In the latter portion of the book, Paul injects new rounds of confusion and philosophical arguments to muddy things even further. His citing of Plato, More, and (more recently) the writings of Francis Fukuyama, seek to expose the ridiculous views of socialism and the utopia it claims is within reach. While I applaud the senator for pulling these names out and expounding on their mind numbing orations, it is more distraction than anything, surely the point when grasping at straws. Tossing philosophical mud is all that comes of this, particularly when citing Fukuyama, whose writings about the end of (ideological) history came as the Berlin Wall’s dust was still in the air. Of course the rhetoric and stigma of anti-socialist and communist sentiments seemed strongest at a time when one world superpower was collapsing, though Paul seems to make Fukuyama’s pronouncements to be some heralded foreboding of evils, perhaps centuries before. From there, the narrative moves to the scare tactics that the left and socialists seem to be injecting into the debate, trying to frighten people from the right and centre. While this is all fine and good, Paul shoots himself in the foot as he pushes his conservatism to the extreme and sounds like the child who will not share their ball if the game is not one he chooses. He happily pulls his fearless leader into the mix and tries to show that POTUS and the current Administration is to be lauded for not showing leadership, but rather storming off when things do not go their own way. Whingeing is pathetic to see, but when one reads the excuses that pile up, it is more embarrassing than anything else. Funny, we are to applaud the GOP for being there to watch over all ills for America, but never there when it comes to being a shining example for the world to admire. Then again, what can we expect of a collective more eager to tear things down and destroy anything with a whiff of general wellness for the entire population? I’m no hard-core socialist, but I can see how there are benefits to a mix of the ideological approaches, something that many readers might share, rather than Paul’s incessant fire and brimstone sentiments that seem to emerge when trying to coddle those with the coffers to see him re-elected. Recommended for the open minded and politically savvy reader who is interested in a good laugh, as well as those seeking to see how not to write a persuasive and balanced piece of non-fiction.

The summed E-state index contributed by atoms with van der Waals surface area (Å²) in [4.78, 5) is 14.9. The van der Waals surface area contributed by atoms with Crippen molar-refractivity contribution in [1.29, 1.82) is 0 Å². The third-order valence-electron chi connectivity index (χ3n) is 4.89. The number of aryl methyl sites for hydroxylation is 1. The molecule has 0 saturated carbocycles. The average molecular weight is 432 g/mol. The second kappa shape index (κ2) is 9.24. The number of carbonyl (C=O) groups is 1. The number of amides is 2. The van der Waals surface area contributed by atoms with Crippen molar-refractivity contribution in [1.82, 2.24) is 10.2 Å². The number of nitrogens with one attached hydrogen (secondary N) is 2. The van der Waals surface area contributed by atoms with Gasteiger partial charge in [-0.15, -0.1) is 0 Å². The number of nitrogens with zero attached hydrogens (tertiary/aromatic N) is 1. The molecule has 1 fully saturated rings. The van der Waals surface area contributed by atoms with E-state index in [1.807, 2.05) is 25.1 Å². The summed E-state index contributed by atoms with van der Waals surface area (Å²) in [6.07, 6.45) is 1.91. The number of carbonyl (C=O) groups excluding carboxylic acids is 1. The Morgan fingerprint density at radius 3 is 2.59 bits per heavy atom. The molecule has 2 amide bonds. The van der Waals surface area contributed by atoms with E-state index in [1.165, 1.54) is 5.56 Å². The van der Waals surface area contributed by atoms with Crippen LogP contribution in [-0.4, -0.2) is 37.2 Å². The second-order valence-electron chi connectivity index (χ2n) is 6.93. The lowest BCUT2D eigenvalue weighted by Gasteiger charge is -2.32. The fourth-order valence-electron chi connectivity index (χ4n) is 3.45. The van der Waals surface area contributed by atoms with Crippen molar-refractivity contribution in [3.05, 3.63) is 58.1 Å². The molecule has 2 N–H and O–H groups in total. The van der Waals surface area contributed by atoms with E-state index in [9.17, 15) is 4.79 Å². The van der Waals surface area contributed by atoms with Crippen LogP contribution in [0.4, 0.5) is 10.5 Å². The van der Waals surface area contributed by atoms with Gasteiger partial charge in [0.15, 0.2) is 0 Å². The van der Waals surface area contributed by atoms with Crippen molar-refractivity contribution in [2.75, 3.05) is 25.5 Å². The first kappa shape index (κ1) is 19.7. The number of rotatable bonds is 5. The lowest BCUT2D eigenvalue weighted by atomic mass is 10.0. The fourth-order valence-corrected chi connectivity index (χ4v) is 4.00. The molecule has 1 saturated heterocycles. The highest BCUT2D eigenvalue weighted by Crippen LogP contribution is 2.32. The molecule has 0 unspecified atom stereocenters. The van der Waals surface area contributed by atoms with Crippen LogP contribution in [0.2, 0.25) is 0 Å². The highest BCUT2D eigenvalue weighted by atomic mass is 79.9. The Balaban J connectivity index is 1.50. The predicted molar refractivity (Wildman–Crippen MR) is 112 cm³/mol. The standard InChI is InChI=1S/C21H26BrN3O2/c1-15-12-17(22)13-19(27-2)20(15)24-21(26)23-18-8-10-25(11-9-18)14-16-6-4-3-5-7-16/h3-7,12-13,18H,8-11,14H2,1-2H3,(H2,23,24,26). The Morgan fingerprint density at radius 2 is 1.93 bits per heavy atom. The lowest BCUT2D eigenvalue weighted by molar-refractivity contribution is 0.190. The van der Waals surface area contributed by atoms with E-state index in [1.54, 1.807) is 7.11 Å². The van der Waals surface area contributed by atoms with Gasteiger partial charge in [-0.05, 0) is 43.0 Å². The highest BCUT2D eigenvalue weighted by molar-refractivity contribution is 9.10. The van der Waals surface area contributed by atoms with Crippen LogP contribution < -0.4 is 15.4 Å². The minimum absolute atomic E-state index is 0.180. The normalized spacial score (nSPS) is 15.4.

I came into this book knowing that I would end up banging my head on the table many times. While I know little about Rand Paul as a person, I could see his Trump sycophancy from a mile away in the early pages of the book. He seeks to tear down anything he can that might offer a left of centre approach any chance of decrying the problems with the current American system and how to fix it. Rather than address disparities, Paul tells the reader to ‘worry about you and not the American whole’, fearing that if anyone were to look past their own nose they could be called a socialist sympathiser. The repetitive attacks on the extremes fills many pages, though I will admit that Paul has paid his researchers well to come up with long-winded and scary tales of the evils found within the most vilified countries who have held the socialist banner high. The book is at least laid out well and the chapters are full of information, even if some barely get started before their conclude, which goes to show that Paul sought content rather than empty rhetoric. I was pleased to have learned so much throughout the book, though the uneven balance and Paul’s clear thesis to vilify leaves me wondering if there were stretches of the truth in order to fit his needs (knowing that no sane reader would check all his sources). While I did find that I gritted my teeth at times and “what the hell”ed out loud as well, I was able to make my way through this book with relative ease. Paul sure can write when he wants to distract the reader from the shiny bauble in their periphery, in hopes of insulting those who are speaking out against a system they find repressive and which exacerbates socio-economic disparity. If he read, I am sure POTUS would be proud and might even offer up a 240 character pat on the back.
Kudos, Senator Paul, for an entertaining and educational look into how some within the GOP will go to extremes to smear and toss mud.
A Book for All Seasons, a different sort of Book Challenge: https://www.goodreads.com/group/show/248185-a-book-for-all-seasons